Not surprisingly, the controversy proliferated online. Although many have questioned the breadth and significance of a much-publicized "cyberwar" between U.S. and Chinese hackers that followed the spy plane incident, I was struck by the offensive language used in the defacement of some Web sites.
Graffiti on one Chinese site read: "Hey Mr. Gook, you see what that is?! No it's not a dog and you can't eat it you silly azn's (sic). 'ohhh no sirry americran are bruffing, dey no have nucrear powrer.' THINK AGAIN YOU SILLY ASIANS!"
So I cringed upon learning that the Code Red virus defaced Web pages with the phrase "Hacked by Chinese!" No one has determined where the worm originated, let alone the nationality of those responsible, but that didn't deter newsgroup postings from assuming that someone Chinese was to blame.
"People and countries dont(sic) attack their 'friends' with computer worms, viruses and other debilitating attacks. Until the Chinese can act civilized, I would wish that our government officials would not call them friends," one read. Another was more blunt: "The Chinese are notorious liars."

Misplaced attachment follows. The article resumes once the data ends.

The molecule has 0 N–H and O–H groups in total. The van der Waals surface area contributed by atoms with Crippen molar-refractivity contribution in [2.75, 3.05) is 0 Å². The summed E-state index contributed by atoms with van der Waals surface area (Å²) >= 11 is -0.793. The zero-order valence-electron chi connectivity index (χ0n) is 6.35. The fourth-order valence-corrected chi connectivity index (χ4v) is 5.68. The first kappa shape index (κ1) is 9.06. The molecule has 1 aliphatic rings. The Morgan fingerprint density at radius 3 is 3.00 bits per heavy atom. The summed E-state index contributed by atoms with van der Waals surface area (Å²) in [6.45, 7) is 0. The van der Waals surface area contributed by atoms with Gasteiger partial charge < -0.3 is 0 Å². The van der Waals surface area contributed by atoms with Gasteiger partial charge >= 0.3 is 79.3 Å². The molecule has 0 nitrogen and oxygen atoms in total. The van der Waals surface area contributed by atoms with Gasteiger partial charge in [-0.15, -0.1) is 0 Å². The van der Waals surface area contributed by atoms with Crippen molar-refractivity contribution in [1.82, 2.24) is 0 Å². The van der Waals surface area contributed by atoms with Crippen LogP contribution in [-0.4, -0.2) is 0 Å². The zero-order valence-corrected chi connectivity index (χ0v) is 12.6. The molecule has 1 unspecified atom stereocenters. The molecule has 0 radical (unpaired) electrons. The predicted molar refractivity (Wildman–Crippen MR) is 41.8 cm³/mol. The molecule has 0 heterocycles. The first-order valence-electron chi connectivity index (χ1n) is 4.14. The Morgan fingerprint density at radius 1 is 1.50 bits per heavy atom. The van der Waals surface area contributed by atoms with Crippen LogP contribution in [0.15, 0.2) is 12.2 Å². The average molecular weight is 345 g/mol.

Still, the Code Red postings have been far less bilious than the remarks made over other issues. Which gives me hope that maybe those working with the Internet and high technology are in fact more reasonable than some recent polls might suggest.
If the root of racism is indeed ignorance, the collective intelligence quotient of Silicon Valley should be well able to resist and combat ethnic prejudice through sensitive but honest communication at every level of the workplace. Otherwise, the industry's economic recovery could be further hampered by unfounded suspicions and bitter infighting.
Either way, I'm sure I'll get angry e-mails from all sides of this issue. Some will accuse me of fanning the flames of racism, while others will call me a whiney liberal who plays the discrimination card at any given chance.
To many readers, those are standard definitions of a mainstream journalist anyway--regardless of color.